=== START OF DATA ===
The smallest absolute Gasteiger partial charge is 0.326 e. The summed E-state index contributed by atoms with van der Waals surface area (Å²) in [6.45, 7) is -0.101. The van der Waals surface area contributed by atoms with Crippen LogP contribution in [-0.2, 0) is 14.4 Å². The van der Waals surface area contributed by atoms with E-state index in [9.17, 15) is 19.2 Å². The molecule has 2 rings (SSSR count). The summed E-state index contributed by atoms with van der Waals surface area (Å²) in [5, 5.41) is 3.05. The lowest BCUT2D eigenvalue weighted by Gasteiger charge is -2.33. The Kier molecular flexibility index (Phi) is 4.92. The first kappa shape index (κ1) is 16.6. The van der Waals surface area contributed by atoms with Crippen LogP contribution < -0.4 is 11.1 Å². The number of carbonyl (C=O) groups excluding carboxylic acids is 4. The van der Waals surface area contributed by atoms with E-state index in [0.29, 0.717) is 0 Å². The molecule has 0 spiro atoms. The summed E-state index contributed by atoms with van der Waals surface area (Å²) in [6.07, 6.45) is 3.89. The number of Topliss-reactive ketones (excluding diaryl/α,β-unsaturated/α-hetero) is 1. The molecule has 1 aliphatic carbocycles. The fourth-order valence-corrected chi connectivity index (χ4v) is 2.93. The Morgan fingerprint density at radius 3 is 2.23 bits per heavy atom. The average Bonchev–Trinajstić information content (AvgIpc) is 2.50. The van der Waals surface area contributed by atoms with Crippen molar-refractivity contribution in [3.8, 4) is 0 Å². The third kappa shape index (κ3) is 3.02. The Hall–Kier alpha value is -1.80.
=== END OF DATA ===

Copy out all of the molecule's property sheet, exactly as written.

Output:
The smallest absolute Gasteiger partial charge is 0.326 e. The summed E-state index contributed by atoms with van der Waals surface area (Å²) in [6.45, 7) is -0.101. The van der Waals surface area contributed by atoms with Crippen LogP contribution in [-0.2, 0) is 14.4 Å². The van der Waals surface area contributed by atoms with E-state index in [9.17, 15) is 19.2 Å². The molecule has 2 rings (SSSR count). The summed E-state index contributed by atoms with van der Waals surface area (Å²) in [5, 5.41) is 3.05. The lowest BCUT2D eigenvalue weighted by Gasteiger charge is -2.33. The Kier molecular flexibility index (Phi) is 4.92. The first kappa shape index (κ1) is 16.6. The van der Waals surface area contributed by atoms with Crippen LogP contribution < -0.4 is 11.1 Å². The number of carbonyl (C=O) groups excluding carboxylic acids is 4. The van der Waals surface area contributed by atoms with E-state index in [0.29, 0.717) is 0 Å². The molecule has 0 spiro atoms. The summed E-state index contributed by atoms with van der Waals surface area (Å²) in [6.07, 6.45) is 3.89. The number of Topliss-reactive ketones (excluding diaryl/α,β-unsaturated/α-hetero) is 1. The molecule has 1 aliphatic carbocycles. The fourth-order valence-corrected chi connectivity index (χ4v) is 2.93. The Morgan fingerprint density at radius 3 is 2.23 bits per heavy atom. The average Bonchev–Trinajstić information content (AvgIpc) is 2.50. The van der Waals surface area contributed by atoms with Crippen molar-refractivity contribution in [3.8, 4) is 0 Å². The third kappa shape index (κ3) is 3.02. The Hall–Kier alpha value is -1.80.